12 february 2011.read more
Although the overhead log lift may have been a part of some old strength games it was not as heralded as the Stones of Strength, the Caber Toss, or, for that matter, the lifting of a boulder, so popular in Iceland. In fact, the first strongman act that involved a two-handed overhead lift was the Apollon Axle, the 166 kg (366 lbs) set of train wheels with an oversized handle, made famous by the French strongman Louis Uni ( Apollon) circa 1896.
Between 1953 and 1973, the Highland Games had introduced many different strength tests and contrasting lifts, but none that came close to the log lift as we know it nowadays. It is believed that the log was considered as a potential strongman event at the first time done during the World Heavy Events Championships in May 1973. But the log event was not a part of the very first competition of the World Strongest Man (WSM ) series,held at Universal Studios in California, in 1977. They had chosen instead to showcase the 113.5 kg barrel lift, a fridge race and a tug-of-war, amongst others. In 1979, they came on once more with a 136 kg barrel lift, Bill Kazmaier being edged out by the eventual winner, Don Reinhoudt. 1980 was the year of the official introduction log lifting.
Bill Kazmaier pulled the 326 lbs (148 kg) log from the hang and pressed it easily. It was a thick log. Don Reinhoudt missed the clean twice. Jerry Hannan and Don Reinhoudt failed with the next log, at 157 kg (346 lbs). Kazmaier and Lars Hedlund (Sweden) succeeded and shared first place. So the record was set in 1980 at 157 KG. It was at Great Gorge, New Jersey, USA, at the 1981 WSM, that the log lift went for as many attempts as required within 90 seconds. This time Bill Kazmaier was alone for top honors, with a final lift at 163, 5 kg (360 lbs) lift.
At Magic Mountain, Southern California, USA, at the 1982 WSM, the first event was again the log lift, and, once more, Bill Kazmaier got top honors, with the World power lifting champion of 1981, Ernie Hackett, in
second place. In 1983, the WSM was held " down under ", in New-Zealand, and the log lift was replaced by the overhead rock lift. Nobody could get past the 136 kg ( 300 lbs) barrier. The rock lift again in Mora, Sweden, at the 1984 WSM. A log, 5 meters long, was tossed in Highland Games style, rather than lifted overhead. No log lift either in Cascais, Portugal, in 1985. But sack races, boat haul, brass bells crucifix and lobster pots carry. And in France, in 1986, Jon Pall Sigmarsson won the WSM without having to challenge the log. The McGlashen Stones stole the show.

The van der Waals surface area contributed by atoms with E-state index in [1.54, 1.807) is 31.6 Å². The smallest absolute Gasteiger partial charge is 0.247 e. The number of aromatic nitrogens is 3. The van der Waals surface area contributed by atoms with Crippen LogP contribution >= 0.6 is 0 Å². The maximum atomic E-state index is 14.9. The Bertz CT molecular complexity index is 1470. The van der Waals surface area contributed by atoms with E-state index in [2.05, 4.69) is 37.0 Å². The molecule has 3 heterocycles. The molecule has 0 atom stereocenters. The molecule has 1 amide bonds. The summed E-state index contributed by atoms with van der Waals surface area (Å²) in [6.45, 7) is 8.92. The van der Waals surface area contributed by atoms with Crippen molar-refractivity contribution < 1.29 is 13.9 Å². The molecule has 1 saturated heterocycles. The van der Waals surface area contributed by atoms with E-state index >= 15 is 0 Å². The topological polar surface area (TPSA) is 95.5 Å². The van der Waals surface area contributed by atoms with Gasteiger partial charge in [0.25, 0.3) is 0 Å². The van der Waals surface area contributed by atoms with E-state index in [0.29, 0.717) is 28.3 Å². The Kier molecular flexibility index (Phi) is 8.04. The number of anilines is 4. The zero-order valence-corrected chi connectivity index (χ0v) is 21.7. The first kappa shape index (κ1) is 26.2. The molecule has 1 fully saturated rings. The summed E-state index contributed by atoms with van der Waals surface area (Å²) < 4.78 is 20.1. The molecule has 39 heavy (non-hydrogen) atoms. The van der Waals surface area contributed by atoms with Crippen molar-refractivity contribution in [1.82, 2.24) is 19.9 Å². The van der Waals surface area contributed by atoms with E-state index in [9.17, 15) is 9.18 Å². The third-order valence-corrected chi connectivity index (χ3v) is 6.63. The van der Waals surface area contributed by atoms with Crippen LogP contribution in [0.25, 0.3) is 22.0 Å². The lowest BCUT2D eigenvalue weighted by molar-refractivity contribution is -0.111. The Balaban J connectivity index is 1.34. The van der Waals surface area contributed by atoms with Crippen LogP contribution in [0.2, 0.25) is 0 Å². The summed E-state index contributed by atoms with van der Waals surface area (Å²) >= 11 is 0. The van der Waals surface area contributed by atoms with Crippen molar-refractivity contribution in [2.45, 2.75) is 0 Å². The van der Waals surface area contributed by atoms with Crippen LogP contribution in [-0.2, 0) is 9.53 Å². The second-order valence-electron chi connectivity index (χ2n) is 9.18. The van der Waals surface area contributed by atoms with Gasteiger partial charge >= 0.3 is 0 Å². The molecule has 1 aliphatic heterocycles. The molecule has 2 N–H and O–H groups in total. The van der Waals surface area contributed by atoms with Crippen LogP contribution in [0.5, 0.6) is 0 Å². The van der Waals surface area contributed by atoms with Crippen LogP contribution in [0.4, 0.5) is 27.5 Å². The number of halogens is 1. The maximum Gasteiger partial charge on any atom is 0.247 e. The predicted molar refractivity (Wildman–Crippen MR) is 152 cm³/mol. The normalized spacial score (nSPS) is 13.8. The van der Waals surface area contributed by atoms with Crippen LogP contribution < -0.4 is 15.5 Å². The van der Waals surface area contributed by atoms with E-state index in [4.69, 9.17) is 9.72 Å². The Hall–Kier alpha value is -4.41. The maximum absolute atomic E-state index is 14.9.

The log lift really got full credits in Hungary, at the 1988 WSM. It turned into a brilliant battle between Bill Kazmaier of the USA and Jamie Reeves of the UK. The Briton exceeded the 163 kg ( 360 lbs ) record set by Kazmaier in 1982. The great American strongman responded with a new world record st at 170 kg ( 375 lbs) and Jamie Reeves could not lift the 175 kg ( 386 lbs) log., reported as " too bulky a trunk and too akward to handle." Jamie Reeves made history the following year in San Sebastian, Spain, when he equalled the world record. That same year , Rudi Küster from Germany, powerlifting champion and Olympic weightlifting champion, became the first strongman to use the split style clean and jerk on the log lift.
In 1989 Jamie Reeves set a new record at 177 Kg , done in a competition in Iceland. 3 years later he broke his own record again to 180 Kg in a competition in South Africa.
It took 13 years before other strongman broke the record of Jamie Reeves In 2002 Svend Karlsen made a new record with 185 KG , although it was done with a small log.
In 2003 Raimunds Bergmanis from Latvia took an unbelievable 190 kg, with his great weightlifting technique.
It was just a year later, in 2004, when Zydrunas Savickas came with real power , no weightlifting technique but just pushing and set a new standard with 200 KG! He is keeping the record also today, 210 Kg, set in the strongman Champions League 2008 in Lithuania.
So, between 1988 and 2008, over that twenty years span, the log lift became a major event in world-class strongman competitions. During that time, the greatest strongman lifter of modern times, recognized by many as the strongest man on the Planet, Zydrunas Savickas of Lithuania brought the log lift to stellar heights. His actual world record of 210 kg (462 lbs), exceeds the 1988/89 world record by almost 20 %, thus making the log lift event a worldwide favorite for millions of strongman fans.
|1980||Bill Kazmaier||157 Kg||in USA|
|1981||Bill Kazmaier||163,5 Kg||in USA|
|1988||Bill Kazmaier||170 Kg||in Hungary|
|1989||Jamie Reeves||177 Kg||in Iceland|
|1992||Jamie Reeves||180 Kg||in South Africa|
|2002||Svend Karlsen||185 Kg||in Sweden|
|2004||Zydrunas Savickas||188 kg||in Ukraine|
|2004||Raimunds Bergmanis||190 Kg||in Russia|
|2005||Zydrunas Savickas||200 Kg||in Hungary|
|2005||Zydrunas Savickas||202.5kg||in Latvia|
|2006||Zydrunas Savickas||205 Kg||in Holland|
|2008||Zydrunas Savickas||207,5 Kg||in Holland|
|2008||Zydrunas Savickas||210 Kg||in Lithuania|
Paul Ohl, Marcel Mostert (2008).